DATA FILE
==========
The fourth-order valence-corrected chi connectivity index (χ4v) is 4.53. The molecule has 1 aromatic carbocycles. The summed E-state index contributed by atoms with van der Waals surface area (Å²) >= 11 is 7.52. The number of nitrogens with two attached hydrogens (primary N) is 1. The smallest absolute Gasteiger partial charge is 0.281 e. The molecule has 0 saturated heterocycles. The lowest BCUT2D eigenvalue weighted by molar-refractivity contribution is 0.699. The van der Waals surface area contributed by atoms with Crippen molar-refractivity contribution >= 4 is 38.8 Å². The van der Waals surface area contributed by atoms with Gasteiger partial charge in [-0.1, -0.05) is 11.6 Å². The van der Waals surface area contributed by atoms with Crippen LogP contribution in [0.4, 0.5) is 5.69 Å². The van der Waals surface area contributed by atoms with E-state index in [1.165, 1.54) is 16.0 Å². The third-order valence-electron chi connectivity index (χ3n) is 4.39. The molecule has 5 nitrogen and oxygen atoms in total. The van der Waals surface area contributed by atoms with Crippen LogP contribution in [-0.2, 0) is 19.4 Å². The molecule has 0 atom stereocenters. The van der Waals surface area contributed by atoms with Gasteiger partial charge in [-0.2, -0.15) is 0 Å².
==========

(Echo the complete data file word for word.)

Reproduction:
The fourth-order valence-corrected chi connectivity index (χ4v) is 4.53. The molecule has 1 aromatic carbocycles. The summed E-state index contributed by atoms with van der Waals surface area (Å²) >= 11 is 7.52. The number of nitrogens with two attached hydrogens (primary N) is 1. The smallest absolute Gasteiger partial charge is 0.281 e. The molecule has 0 saturated heterocycles. The lowest BCUT2D eigenvalue weighted by molar-refractivity contribution is 0.699. The van der Waals surface area contributed by atoms with Crippen molar-refractivity contribution >= 4 is 38.8 Å². The van der Waals surface area contributed by atoms with Gasteiger partial charge in [-0.1, -0.05) is 11.6 Å². The van der Waals surface area contributed by atoms with Crippen LogP contribution in [0.4, 0.5) is 5.69 Å². The van der Waals surface area contributed by atoms with E-state index in [1.165, 1.54) is 16.0 Å². The third-order valence-electron chi connectivity index (χ3n) is 4.39. The molecule has 5 nitrogen and oxygen atoms in total. The van der Waals surface area contributed by atoms with Crippen LogP contribution in [-0.2, 0) is 19.4 Å². The molecule has 0 atom stereocenters. The van der Waals surface area contributed by atoms with Gasteiger partial charge in [-0.2, -0.15) is 0 Å².